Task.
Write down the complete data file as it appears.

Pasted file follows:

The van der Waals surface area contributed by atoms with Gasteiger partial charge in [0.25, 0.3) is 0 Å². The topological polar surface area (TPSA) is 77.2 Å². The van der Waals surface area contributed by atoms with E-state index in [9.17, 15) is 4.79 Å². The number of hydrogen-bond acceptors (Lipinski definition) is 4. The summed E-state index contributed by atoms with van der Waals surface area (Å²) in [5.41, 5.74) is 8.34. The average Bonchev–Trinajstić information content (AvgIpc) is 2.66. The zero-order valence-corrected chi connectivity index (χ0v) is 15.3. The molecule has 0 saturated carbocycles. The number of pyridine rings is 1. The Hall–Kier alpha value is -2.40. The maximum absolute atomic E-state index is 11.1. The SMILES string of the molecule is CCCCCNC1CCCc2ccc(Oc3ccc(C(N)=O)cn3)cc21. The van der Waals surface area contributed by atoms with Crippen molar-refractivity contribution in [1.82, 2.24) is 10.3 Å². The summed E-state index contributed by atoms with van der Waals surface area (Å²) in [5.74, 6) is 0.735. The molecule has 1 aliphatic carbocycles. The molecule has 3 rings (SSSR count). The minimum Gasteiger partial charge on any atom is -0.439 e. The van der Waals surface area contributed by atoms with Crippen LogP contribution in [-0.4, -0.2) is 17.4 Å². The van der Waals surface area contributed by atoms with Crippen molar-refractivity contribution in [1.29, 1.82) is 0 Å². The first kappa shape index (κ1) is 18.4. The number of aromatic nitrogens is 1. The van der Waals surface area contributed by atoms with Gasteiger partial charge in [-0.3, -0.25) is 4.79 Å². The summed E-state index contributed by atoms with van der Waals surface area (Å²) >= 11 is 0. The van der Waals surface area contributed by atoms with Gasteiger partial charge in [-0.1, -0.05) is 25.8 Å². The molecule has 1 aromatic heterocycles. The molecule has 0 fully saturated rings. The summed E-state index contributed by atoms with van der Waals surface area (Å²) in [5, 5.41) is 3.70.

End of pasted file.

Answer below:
The van der Waals surface area contributed by atoms with Gasteiger partial charge in [0.25, 0.3) is 0 Å². The topological polar surface area (TPSA) is 77.2 Å². The van der Waals surface area contributed by atoms with E-state index in [9.17, 15) is 4.79 Å². The number of hydrogen-bond acceptors (Lipinski definition) is 4. The summed E-state index contributed by atoms with van der Waals surface area (Å²) in [5.41, 5.74) is 8.34. The average Bonchev–Trinajstić information content (AvgIpc) is 2.66. The zero-order valence-corrected chi connectivity index (χ0v) is 15.3. The molecule has 0 saturated carbocycles. The number of pyridine rings is 1. The Hall–Kier alpha value is -2.40. The maximum absolute atomic E-state index is 11.1. The SMILES string of the molecule is CCCCCNC1CCCc2ccc(Oc3ccc(C(N)=O)cn3)cc21. The van der Waals surface area contributed by atoms with Crippen molar-refractivity contribution in [1.82, 2.24) is 10.3 Å². The summed E-state index contributed by atoms with van der Waals surface area (Å²) in [5.74, 6) is 0.735. The molecule has 1 aliphatic carbocycles. The molecule has 3 rings (SSSR count). The minimum Gasteiger partial charge on any atom is -0.439 e. The van der Waals surface area contributed by atoms with Crippen LogP contribution in [-0.4, -0.2) is 17.4 Å². The van der Waals surface area contributed by atoms with Crippen molar-refractivity contribution in [1.29, 1.82) is 0 Å². The first kappa shape index (κ1) is 18.4. The number of aromatic nitrogens is 1. The van der Waals surface area contributed by atoms with Gasteiger partial charge in [-0.3, -0.25) is 4.79 Å². The summed E-state index contributed by atoms with van der Waals surface area (Å²) >= 11 is 0. The van der Waals surface area contributed by atoms with Gasteiger partial charge in [-0.1, -0.05) is 25.8 Å². The molecule has 1 aromatic heterocycles. The molecule has 0 fully saturated rings. The summed E-state index contributed by atoms with van der Waals surface area (Å²) in [5, 5.41) is 3.70.